ANC Today, 28 May 2010
Ward and Voting District demarcation
Why are we getting new wards and changing some of the existing wards?
The Municipal Structures Act says that wards must have more or less the same number of voters. No more than 10% deviation from the average is allowed. New wards are added before every local election and the boundaries of existing wards often change.
The Municipal Demarcations Board (MDB) is in charge of determining the boundaries of municipalities, and of wards within municipalities. The number of councillors in each municipality is determined by the number of voters and the Member of the Executive Council (MEC) for Local Government applies the legal formula and publishes the number of councillors in the Government Gazette. Half the councillors have to come from wards (and the other half from the Proportional Representation list). If there has been a significant increase in the number of voters in a municipality, more wards will be added.
What is the process?
It is not a simple process to add more wards, because of the requirement that wards must have more or less the same number of voters. As new wards are created the boundaries of existing wards also sometimes have to change to ensure that all wards have similar numbers of voters.
The MDB proposes changes to municipalities and publishes them for comment. This process usually starts about two years before an election. If there are no objections, local council stakeholder meetings sign off on the changes and they are implemented. If there are objections from any party, or a dispute about where boundaries should be, the MDB visits the affected area and holds a meeting with all parties to the dispute. They attempt to get agreement and sign-off on new boundaries from all the parties involved. If that fails, the MDB can make the decision.
A Schedule 1 notice is then published about the new boundaries and a two-week formal objection period is allowed before the boundaries are finalised.
Where is the process now?
By the end of May all stakeholder meetings should be completed.
64% of notices have already been published and the rest should be published in June.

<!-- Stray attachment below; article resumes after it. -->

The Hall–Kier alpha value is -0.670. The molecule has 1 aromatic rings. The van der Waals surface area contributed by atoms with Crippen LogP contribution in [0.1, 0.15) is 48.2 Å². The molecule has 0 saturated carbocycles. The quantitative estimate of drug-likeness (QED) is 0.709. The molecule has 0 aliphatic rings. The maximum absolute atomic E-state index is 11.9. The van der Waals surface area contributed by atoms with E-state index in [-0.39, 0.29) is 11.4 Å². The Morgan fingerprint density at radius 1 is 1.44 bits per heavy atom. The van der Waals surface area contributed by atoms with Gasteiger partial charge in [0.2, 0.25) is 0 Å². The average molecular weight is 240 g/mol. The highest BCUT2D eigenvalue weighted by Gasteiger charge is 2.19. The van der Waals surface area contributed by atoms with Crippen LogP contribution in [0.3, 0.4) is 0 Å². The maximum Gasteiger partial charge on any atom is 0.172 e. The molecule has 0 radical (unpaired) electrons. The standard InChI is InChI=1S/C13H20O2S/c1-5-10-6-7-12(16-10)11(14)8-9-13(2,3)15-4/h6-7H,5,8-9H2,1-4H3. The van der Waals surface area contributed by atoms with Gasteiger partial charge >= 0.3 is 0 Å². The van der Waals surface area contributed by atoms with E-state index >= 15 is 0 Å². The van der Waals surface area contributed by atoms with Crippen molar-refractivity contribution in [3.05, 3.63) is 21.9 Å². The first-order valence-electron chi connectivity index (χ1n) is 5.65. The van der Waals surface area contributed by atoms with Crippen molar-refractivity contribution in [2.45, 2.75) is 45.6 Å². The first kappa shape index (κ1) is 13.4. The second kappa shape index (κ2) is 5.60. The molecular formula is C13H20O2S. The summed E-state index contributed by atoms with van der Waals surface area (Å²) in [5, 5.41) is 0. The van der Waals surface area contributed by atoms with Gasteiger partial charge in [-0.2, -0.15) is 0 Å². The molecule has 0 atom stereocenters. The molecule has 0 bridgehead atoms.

The MDB will convene Ward Delimitation Committees in June and July 2010 to decide on the merit of objections received after which it will finalise the wards for the 2011.
As the ANC we should avoid unnecessary delays to the finalisation of wards. Objections should only be made in very serious cases. The timeframes are very tight and any further delays will compromise the opportunities for voter registration.
The MDB has to provide to the IEC the final set of wards on 1 Sept 2010.
What does the Independent Electoral Commission (IEC) do?
The IEC then matches the ward boundaries to Voting District boundaries. Most of the 19 000 VDs will remain intact, but a few thousand will change because they are cut in two by new ward boundaries. A number of new VDs are also created in new urban settlements or in rural areas where previous boundaries were impractical.
The IEC proposes new VD boundaries to local Party Liaison Committees who have to sign off on the maps before they can be finalised. Voter registration or re-registration of voters whose VD changed, can only start once maps are printed.
The IEC will then conduct targeted registration in changed VDs, upload the data and update the voters roll.
Two public voter registration weekends are usually held. After the first one the roll is again updated and the new version is open for checking at the second weekend. The voters roll closes as soon as elections are proclaimed - usually about 2-3 months before the election.